5 Non-tendered targets the Seattle Mariners should pursue

SEATTLE, WA - SEPTEMBER 30: Taijuan Walker #44 of the Seattle Mariners delivers a pitch during a game against the Oakland Athletics at Safeco Field on September 30, 2016 in Seattle, Washington. The Mariners won the game 5-1. (Photo by Stephen Brashear/Getty Images)
SEATTLE, WA - SEPTEMBER 30: Taijuan Walker #44 of the Seattle Mariners delivers a pitch during a game against the Oakland Athletics at Safeco Field on September 30, 2016 in Seattle, Washington. The Mariners won the game 5-1. (Photo by Stephen Brashear/Getty Images) /
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3. Aaron Sanchez

HOUSTON, TEXAS – AUGUST 03: Aaron Sanchez #18 of the Houston Astros pitches in the first inning against the Seattle Mariners at Minute Maid Park on August 03, 2019 in Houston, Texas. (Photo by Bob Levey/Getty Images)
HOUSTON, TEXAS – AUGUST 03: Aaron Sanchez #18 of the Houston Astros pitches in the first inning against the Seattle Mariners at Minute Maid Park on August 03, 2019 in Houston, Texas. (Photo by Bob Levey/Getty Images) /

Yes, another RHP coming off an injury. Are you seeing a pattern? Aaron Sanchez is perhaps the most interesting name to be non-tendered yesterday. A former Cy Young contender who has been ravaged by injuries and poor performance is now available in free agency and the price tag could be at an all-time low.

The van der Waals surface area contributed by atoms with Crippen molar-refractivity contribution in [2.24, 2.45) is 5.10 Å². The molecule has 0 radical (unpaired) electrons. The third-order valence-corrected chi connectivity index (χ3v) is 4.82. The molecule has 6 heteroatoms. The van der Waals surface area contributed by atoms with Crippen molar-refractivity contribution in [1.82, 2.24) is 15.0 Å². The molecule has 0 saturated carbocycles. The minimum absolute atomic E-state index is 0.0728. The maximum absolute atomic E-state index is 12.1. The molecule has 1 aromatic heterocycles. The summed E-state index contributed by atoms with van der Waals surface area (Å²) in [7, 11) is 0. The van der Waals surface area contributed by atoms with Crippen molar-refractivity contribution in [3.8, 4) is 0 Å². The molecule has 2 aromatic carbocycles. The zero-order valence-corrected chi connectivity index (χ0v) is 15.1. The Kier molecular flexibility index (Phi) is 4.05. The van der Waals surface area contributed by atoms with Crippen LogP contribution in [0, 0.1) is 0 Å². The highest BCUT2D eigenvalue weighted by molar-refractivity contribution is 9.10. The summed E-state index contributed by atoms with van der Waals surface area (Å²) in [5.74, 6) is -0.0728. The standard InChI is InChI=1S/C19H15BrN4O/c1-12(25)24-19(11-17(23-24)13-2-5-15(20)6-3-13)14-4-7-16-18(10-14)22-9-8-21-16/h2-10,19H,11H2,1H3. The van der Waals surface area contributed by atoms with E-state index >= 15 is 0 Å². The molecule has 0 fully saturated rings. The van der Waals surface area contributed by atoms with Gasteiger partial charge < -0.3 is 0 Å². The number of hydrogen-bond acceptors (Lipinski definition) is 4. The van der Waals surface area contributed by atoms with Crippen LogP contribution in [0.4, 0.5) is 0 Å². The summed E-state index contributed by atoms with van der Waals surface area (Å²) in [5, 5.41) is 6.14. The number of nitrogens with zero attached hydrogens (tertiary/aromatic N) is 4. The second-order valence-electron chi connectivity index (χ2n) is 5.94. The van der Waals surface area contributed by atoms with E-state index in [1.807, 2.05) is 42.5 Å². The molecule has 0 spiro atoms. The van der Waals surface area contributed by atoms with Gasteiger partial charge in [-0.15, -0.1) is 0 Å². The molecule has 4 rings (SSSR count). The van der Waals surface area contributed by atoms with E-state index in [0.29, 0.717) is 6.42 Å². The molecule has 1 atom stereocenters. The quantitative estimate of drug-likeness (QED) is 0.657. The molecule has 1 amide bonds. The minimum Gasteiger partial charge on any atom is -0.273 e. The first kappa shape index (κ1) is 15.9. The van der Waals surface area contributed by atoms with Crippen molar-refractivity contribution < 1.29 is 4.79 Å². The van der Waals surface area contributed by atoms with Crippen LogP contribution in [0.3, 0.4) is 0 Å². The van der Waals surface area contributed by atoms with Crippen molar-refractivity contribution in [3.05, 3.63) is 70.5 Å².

Sanchez’s 2019 season ended with a shoulder injury and it is expected to linger into 2020. It is unclear how much time he could miss, but that is something we won’t know until Sanchez is checked out by team doctors.

Houston took a chance on Sanchez at the trade deadline, thanks in large part to the elite spin rate Sanchez can put on his curveball. Despite that ability to “spin it”, Sanchez used the curveball as more of a third offering, preferring instead to use his four-seam fastball and sinker.

The sinker and fastball have been incrementally worse every year since 2016, but the curveball has remained an above-average to great pitch ever since. Sanchez should re-brand his curveball as his out pitch and in 2019, he appeared to be making that transition, throwing the curve a career-high 23% of the time.

He still shows good velocity on the sinking fastball (93-94 MPH) and has shown an above-average changeup in recent years. The solution to fixing Sanchez could be as simple as changing his pitch mix.

For the past 3 years, Sanchez has been using his two worst pitches significantly more than his two best offerings. Houston was beginning to change that before the shoulder injury. Seattle is a natural fit to help continue that trend.

The Mariners have a spot to give and one that comes with relatively low pressure to succeed right away. Sanchez is the ultimate scratch-off lottery ticket. There is a low cost and high reward factor that shouldn’t be ignored. Get it done, Jerry.

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